Elevation by Stephen King

A deep night sky shows a sort of explosion, the tree line at the bottm is also illuminated.

By Gabriela P.

Short on time? So is Scott Carey, the main character of Stephen King’s novella, Elevation. Forty-two years old and in relatively good health despite a disposition towards being heavy-set, Scott discovers he is afflicted with a strange condition where he continuously loses weight but not mass. Eventually, he comes to understand that, soon, he will literally be leaving the physical Earth as his weight plummets. With a divorce in his recent past, a too-large house, and a complacently settled routine in the town of Castle Rock, it takes two new neighbors moving in down the street to spur the unfolding of a moralistic but heartwarming comedy.

Scott’s two new neighbors are women. In his small town, same-sex relationships are at best tolerated…but same-sex marriage becomes a root for tension, gossip, and outright hostility. Scott himself bears no ill-will towards Deirdre and Myra, except a slight annoyance with their dog’s preferences for his lawn. When he confronts the two, he is received coldly, a result of a necessary guard the two have had to put up in the face of prejudice.

Unlike the plot development one might expect from a Stephen King story, Elevation does not dive into the wild undoing of a man and a town, but instead comedically highlights one man’s gradual, though admittedly somewhat naive, social enlightenment. While Scott Carey literally begins to leave the ground, he is also able to figuratively rise above prejudice. To really tug at the heartstrings, readers should consider the irony of strengthening bonds and belonging with an inevitable end.

Also available as eBook, eAudiobook on Overdrive and CloudLibrary, on CD, and in large print.

Gabriela is a customer service specialist at the Miller Branch. She loves long walks, reading with her dog, and a good cup of coffee.

The Institute by Stephen King

The book cover shows a boy in sideways silhouette in the back of a train caboose; he is seated on a bed with pillows and there is a desk with a lamp and a chair next to him. The small room contains a window with a cloudy bright sky, surreal because it is facing forward towards the next train car. The caboose is on a train track and is surrounded by a darkened landscape and skyscape depicting either dawn or dusk.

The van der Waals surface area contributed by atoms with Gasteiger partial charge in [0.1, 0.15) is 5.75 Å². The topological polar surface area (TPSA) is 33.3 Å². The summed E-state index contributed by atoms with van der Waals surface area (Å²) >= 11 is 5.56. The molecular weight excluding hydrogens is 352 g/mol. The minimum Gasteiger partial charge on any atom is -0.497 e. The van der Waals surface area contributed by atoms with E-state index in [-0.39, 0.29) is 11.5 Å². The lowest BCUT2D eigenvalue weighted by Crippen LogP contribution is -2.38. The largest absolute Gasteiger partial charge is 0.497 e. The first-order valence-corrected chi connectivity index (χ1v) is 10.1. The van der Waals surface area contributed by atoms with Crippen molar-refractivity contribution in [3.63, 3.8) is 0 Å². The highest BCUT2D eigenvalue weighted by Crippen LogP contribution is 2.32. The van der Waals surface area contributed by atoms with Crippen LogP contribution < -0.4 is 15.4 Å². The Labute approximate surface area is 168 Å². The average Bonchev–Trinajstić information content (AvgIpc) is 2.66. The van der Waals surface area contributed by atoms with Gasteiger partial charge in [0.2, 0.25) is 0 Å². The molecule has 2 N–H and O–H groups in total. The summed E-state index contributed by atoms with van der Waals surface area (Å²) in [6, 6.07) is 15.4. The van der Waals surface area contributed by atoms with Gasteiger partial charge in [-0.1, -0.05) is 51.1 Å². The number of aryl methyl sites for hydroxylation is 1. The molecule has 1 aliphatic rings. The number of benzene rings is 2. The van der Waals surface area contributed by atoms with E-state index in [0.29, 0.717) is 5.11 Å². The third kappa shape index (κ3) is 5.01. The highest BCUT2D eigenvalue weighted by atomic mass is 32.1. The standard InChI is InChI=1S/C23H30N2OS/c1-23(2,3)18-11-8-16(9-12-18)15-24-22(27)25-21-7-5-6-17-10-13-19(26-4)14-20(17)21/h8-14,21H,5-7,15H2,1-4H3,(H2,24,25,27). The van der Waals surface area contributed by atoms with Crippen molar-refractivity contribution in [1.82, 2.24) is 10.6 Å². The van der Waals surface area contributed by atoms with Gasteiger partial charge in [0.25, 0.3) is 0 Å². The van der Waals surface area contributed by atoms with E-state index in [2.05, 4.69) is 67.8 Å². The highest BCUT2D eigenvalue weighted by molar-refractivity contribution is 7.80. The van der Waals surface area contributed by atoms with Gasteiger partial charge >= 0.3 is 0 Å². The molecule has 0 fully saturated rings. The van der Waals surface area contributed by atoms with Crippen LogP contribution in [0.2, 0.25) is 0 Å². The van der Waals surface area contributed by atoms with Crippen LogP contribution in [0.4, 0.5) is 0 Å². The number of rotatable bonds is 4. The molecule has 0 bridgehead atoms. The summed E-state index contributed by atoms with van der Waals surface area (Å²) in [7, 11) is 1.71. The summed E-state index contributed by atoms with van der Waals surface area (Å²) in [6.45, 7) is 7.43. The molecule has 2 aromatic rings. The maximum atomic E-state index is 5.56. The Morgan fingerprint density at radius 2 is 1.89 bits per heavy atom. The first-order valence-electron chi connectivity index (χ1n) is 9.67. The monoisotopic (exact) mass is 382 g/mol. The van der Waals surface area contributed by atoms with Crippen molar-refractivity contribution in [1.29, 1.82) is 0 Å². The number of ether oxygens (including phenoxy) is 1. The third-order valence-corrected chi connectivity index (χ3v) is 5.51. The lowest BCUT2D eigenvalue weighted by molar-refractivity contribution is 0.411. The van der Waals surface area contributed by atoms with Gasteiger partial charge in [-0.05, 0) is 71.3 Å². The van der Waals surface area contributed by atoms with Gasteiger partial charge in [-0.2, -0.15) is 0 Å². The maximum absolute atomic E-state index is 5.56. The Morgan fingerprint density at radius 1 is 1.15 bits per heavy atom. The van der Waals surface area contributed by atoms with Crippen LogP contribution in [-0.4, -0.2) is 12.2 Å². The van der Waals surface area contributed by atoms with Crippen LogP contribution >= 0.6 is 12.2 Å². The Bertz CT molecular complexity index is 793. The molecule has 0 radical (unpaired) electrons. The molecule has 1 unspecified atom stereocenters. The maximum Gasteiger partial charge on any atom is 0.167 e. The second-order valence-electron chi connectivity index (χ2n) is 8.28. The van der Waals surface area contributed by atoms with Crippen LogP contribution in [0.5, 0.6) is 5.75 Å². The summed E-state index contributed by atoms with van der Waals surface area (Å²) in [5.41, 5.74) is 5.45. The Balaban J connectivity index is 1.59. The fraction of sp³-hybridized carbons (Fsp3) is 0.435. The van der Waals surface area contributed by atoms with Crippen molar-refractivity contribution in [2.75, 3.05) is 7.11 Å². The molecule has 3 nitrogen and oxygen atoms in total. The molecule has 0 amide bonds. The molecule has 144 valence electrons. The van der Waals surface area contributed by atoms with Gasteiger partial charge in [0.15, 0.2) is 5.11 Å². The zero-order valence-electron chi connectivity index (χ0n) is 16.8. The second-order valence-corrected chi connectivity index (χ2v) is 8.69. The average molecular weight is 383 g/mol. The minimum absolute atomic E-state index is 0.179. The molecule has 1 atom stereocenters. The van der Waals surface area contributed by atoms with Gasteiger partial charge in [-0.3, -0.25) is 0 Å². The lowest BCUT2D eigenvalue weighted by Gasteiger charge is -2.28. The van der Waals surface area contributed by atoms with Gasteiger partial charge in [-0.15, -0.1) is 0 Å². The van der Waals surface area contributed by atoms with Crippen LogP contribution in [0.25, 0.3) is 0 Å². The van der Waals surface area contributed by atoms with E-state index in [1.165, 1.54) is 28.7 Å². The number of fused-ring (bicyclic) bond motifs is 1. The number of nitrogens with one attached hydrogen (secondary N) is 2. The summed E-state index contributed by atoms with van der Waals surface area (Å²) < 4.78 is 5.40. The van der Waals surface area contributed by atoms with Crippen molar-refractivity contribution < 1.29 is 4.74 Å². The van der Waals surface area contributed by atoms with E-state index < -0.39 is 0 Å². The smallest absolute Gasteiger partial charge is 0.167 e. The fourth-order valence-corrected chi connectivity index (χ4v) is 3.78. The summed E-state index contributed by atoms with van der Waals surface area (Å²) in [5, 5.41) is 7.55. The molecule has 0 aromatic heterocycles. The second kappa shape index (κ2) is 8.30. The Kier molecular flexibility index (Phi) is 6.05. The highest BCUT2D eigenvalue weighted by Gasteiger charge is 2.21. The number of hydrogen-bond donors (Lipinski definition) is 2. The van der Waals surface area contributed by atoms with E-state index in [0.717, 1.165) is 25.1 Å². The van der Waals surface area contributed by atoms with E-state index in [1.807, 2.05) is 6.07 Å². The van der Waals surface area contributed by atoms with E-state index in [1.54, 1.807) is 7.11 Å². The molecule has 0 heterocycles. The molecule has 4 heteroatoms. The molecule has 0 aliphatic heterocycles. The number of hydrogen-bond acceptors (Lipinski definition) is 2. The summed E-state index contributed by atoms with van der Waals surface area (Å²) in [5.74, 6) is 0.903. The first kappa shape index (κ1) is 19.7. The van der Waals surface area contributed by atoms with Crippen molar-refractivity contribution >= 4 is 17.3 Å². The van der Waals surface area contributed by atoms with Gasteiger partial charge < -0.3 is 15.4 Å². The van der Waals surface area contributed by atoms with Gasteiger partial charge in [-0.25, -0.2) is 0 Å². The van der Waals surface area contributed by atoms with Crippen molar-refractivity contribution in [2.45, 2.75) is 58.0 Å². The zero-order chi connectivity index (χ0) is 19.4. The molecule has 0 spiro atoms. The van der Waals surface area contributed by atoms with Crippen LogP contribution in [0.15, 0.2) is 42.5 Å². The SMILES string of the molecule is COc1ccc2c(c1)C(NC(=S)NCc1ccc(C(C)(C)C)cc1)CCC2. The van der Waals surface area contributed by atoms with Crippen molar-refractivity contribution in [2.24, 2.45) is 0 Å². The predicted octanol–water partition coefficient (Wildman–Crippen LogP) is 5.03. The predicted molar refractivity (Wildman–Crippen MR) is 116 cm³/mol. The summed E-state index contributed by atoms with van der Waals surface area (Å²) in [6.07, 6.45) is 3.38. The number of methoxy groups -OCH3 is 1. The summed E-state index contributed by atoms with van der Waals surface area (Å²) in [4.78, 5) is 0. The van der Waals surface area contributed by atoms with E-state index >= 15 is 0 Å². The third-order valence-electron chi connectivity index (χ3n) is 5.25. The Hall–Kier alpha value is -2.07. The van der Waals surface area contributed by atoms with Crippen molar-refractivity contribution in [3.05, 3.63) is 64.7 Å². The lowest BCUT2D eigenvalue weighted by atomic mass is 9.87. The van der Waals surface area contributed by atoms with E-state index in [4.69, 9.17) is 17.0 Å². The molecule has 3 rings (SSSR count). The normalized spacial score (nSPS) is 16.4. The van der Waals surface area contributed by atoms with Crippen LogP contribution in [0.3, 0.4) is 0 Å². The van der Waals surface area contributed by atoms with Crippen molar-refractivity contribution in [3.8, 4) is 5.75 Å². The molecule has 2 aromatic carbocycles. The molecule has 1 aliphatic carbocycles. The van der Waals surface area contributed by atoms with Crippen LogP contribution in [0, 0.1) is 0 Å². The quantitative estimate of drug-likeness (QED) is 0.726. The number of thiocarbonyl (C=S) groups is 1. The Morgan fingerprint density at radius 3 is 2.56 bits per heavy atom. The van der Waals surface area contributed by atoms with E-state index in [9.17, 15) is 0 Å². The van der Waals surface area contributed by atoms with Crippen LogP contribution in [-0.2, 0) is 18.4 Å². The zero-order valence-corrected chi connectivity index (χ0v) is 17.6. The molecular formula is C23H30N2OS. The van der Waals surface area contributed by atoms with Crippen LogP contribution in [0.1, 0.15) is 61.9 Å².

By Gabriela P.

Until recently, if someone mentioned Stephen King around me, all I pictured were the usual horror staples: clowns, spiders, dark hallways, mysteriously red and sticky substances. Of course my familiarity with King’s work was about the same as the average media consumer – starting and ending with the Hollywood blockbusters like It and The Shining. As a reader who prefers historical fiction over horror, I never ventured into his dizzyingly enormous body of work.

It was not until my recent read of King’s 2019 novel The Institute that I realized I may have been missing out on his ever-developing literary skills. The Institute delivers on a terrifying antagonist, but rather than supernatural, the bad guys in this story are all-too human. In the “Institute,” inmates with telekinetic abilities are kidnapped, imprisoned, and tormented with unexplained experiments. The inmates are children. The story primarily revolves around Luke Ellis, a 12-year old with extraordinary genius, as he wakes up in the Institute and attempts to navigate the sadistic staff and build peculiar friendships. As he and his newfound friends and allies learn more about where they are, readers come to understand that those working for the Institute believe they serve a higher good, and that there exists a place for cruelty with a purpose. The staff members in charge of the children would show up to work, run their terrifying tests, stop for coffee in their breakrooms, chat and flirt, then head home each night. Even as Ellis and his fellow captives live their days bouncing between mysterious injections and surreally normal basketball games, the real horror is apparent in the quiet complacency towards child abuse as a necessary evil, and at its worse no more than daily routine.

How could children survive in a place designed to strip them of dignity and humanity? Could they even survive? The Institute weaves together a story of unimaginable scale with the most authentically human characters: policemen, innkeepers, custodians. And yes, there is a 12-year old genius and kids who can read minds, but their abilities are the least important things about them. Their moments of anger, sadness, courage, and joy are their characters’ truly grounding elements.

While definitely a tough read, it surprised me how much I enjoyed this novel. Ruthless and brutal, but at times captivatingly heart-warming. If you’re interested in making a foray into the Stephen King sphere, The Institute is a great book to pick up and get absorbed into.

The Institute is available from HCLS in a variety of formats: regular print, large print, as an audiobook on CD, and as an eBook and an eAudiobook from Libby/OverDrive.

Gabriela is a customer service specialist at the Miller Branch. She loves long walks, reading with her dog, and a good cup of coffee.